Clone Force 99, all voiced by Dee Bradley Baker, make for a dynamic perspective, struck trying to redefine their own existence in the face of genocide. The first season suffer pacing issues, but it’s primed us for an exciting second.
Ewan McGregor and Hayden Christensen back in Star Wars – was starting to doubt we’d ever see the day. Obi-Wan Kenobi reunites Master and Padawan for an epilogue to Revenge of the Sith that sets the stage for the Original Trilogy.
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Living in exile, Obi-Wan is pushed out of hiding by the Inquisitors and Darth Vader’s hunt for the missing Skywalker children. A kidnapping plot with young Leia isn’t exactly riveting, but Inquisitor Reva’s a fine addition to the Star Wars rogues gallery. All in service of McGregor and Christensen coming face-to-face again; as heartbreaking as you’d imagine.
One of the key pleasures of Star Wars is watching an underdog group stick it to some space fascists. It worked for A New Hope, it worked for The Force Awakens, and it works for Rebels. The Disney Plus show could’ve just been Ezra leading the Ghost’s crew on missions and it would’ve been grand, however the way it ties into the Skywalker Saga make it incredibly satisfying.
Much of the four seasons is just the shipmates of the Ghost being a serious irritation for Imperial forces, blowing stuff up, interfering in crucial operations and such. You can sense something larger at work, and eventually it culminates in an encounter with Darth Vader that challenges time and space as we understand them in Star Wars. A chapter that’s becoming more and more crucial.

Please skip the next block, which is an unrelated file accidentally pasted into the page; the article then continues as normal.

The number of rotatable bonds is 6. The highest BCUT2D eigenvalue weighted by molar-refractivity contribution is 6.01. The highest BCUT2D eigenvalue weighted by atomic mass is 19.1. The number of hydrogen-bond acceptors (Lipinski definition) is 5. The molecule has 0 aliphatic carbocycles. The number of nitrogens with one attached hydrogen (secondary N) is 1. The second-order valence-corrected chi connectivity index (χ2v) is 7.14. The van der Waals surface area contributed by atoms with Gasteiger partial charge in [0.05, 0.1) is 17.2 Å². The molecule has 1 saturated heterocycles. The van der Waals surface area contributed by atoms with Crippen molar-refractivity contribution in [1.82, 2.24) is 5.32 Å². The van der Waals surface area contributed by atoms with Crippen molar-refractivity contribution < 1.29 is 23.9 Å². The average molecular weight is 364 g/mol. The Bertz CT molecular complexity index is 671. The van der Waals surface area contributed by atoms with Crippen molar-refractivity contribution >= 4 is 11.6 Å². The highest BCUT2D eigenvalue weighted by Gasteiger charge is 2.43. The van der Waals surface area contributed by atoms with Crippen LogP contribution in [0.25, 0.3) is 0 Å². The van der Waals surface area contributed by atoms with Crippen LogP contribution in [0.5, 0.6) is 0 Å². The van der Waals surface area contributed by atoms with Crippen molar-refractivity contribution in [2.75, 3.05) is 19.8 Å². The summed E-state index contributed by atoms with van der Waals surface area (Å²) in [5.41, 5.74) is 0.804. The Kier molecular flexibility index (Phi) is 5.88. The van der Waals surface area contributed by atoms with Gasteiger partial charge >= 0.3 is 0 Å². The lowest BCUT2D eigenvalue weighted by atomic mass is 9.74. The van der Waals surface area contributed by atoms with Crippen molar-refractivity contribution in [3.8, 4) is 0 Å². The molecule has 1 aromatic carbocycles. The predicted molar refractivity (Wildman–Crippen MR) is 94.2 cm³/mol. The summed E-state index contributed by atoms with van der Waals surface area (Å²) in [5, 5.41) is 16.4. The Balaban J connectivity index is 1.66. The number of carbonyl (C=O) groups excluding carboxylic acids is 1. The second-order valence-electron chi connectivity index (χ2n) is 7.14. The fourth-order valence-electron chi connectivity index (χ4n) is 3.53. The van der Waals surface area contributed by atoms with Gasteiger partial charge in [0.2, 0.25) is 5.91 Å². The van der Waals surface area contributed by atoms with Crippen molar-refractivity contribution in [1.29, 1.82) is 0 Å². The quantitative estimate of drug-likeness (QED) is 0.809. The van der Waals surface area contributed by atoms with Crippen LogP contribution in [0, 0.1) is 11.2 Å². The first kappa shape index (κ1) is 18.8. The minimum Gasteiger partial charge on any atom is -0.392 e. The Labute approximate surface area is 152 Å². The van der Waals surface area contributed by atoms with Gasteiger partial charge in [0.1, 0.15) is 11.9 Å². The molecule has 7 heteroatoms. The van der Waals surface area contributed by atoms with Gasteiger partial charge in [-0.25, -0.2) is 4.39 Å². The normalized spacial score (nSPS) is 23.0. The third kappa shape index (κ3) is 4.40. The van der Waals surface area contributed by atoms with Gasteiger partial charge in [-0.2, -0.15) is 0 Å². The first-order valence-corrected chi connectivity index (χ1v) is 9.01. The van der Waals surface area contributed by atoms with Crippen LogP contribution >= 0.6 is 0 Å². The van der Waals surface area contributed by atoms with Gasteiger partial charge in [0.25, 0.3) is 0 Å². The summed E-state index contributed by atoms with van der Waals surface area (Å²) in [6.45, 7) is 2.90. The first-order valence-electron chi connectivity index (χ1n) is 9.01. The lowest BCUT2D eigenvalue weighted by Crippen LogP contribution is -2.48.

Baby Yoda. Need we say more? Star Wars in the Disney era is probably better divided by pre-Grogu and post-Grogu than movie trilogies, if merchandising and memes are anything to go by. The Mandalorian proved the franchise could exist away from the silver screen, and the Skywalkers, and still define the zeitgeist.
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The sci-fi spin on Lone Wolf and Cub, where a faceless bounty hunter is saddled with a small child prized by the Empire, has become a narrative lynchpin, Star Wars characters new and old passing through. Sometimes they threaten to overshadow the show itself, but so far Mando’s kept us focused regardless.
There are episodes of Visions that are among the most striking and creatively charged moments in Star Wars history. Nine anime studios were handed the franchise to remake however they like, transforming lore we’re intimately familiar with into short films that feel like wholly different galaxies.
Rabbit Force-users and stadium rock suggest it’s all in good fun, but episodes where the Jedi and Sith are shown over the course of centuries embrace a spirituality in longform that Star Wars itself has been reluctant to explore. Feels like discovering the universe all over again.
The Clone Wars
What starts as a light anthology gradually becomes a sweeping, character-driven examination of war. Obi-Wan and Anakin are at the core, fighting for the Galactic Republic side-by-side. Yoda and Mace Windu are around too, leading the Jedi in what we know is a futile effort against the Sith.
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Star Wars may be largely defined by the cinema, but The Clone Wars is where the franchise truly breathes. The long, piecemeal arcs allow for grey areas among conflicts of the Force, questioning the constructs of the Jedi and Sith. Every pew-pew comes with the excited energy of a Saturday morning cartoon. If ever you’re disconcerted about the franchise, this is what to watch.